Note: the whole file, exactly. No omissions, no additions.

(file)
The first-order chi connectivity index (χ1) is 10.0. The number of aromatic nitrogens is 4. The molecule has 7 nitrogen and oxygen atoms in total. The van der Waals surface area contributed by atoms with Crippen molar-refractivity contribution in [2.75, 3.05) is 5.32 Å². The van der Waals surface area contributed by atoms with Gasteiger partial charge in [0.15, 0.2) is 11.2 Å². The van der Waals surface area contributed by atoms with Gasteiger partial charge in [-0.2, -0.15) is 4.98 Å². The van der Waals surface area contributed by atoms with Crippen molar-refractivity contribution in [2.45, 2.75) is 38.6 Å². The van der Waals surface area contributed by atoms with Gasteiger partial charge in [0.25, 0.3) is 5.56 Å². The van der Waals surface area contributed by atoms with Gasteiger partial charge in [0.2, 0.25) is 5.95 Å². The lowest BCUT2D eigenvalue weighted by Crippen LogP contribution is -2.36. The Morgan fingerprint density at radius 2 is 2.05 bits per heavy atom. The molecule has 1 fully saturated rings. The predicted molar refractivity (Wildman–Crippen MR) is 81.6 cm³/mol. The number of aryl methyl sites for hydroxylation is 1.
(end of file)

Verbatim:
The first-order chi connectivity index (χ1) is 10.0. The number of aromatic nitrogens is 4. The molecule has 7 nitrogen and oxygen atoms in total. The van der Waals surface area contributed by atoms with Crippen molar-refractivity contribution in [2.75, 3.05) is 5.32 Å². The van der Waals surface area contributed by atoms with Gasteiger partial charge in [0.15, 0.2) is 11.2 Å². The van der Waals surface area contributed by atoms with Gasteiger partial charge in [-0.2, -0.15) is 4.98 Å². The van der Waals surface area contributed by atoms with Crippen molar-refractivity contribution in [2.45, 2.75) is 38.6 Å². The van der Waals surface area contributed by atoms with Gasteiger partial charge in [0.25, 0.3) is 5.56 Å². The van der Waals surface area contributed by atoms with Gasteiger partial charge in [0.2, 0.25) is 5.95 Å². The lowest BCUT2D eigenvalue weighted by Crippen LogP contribution is -2.36. The Morgan fingerprint density at radius 2 is 2.05 bits per heavy atom. The molecule has 1 fully saturated rings. The predicted molar refractivity (Wildman–Crippen MR) is 81.6 cm³/mol. The number of aryl methyl sites for hydroxylation is 1.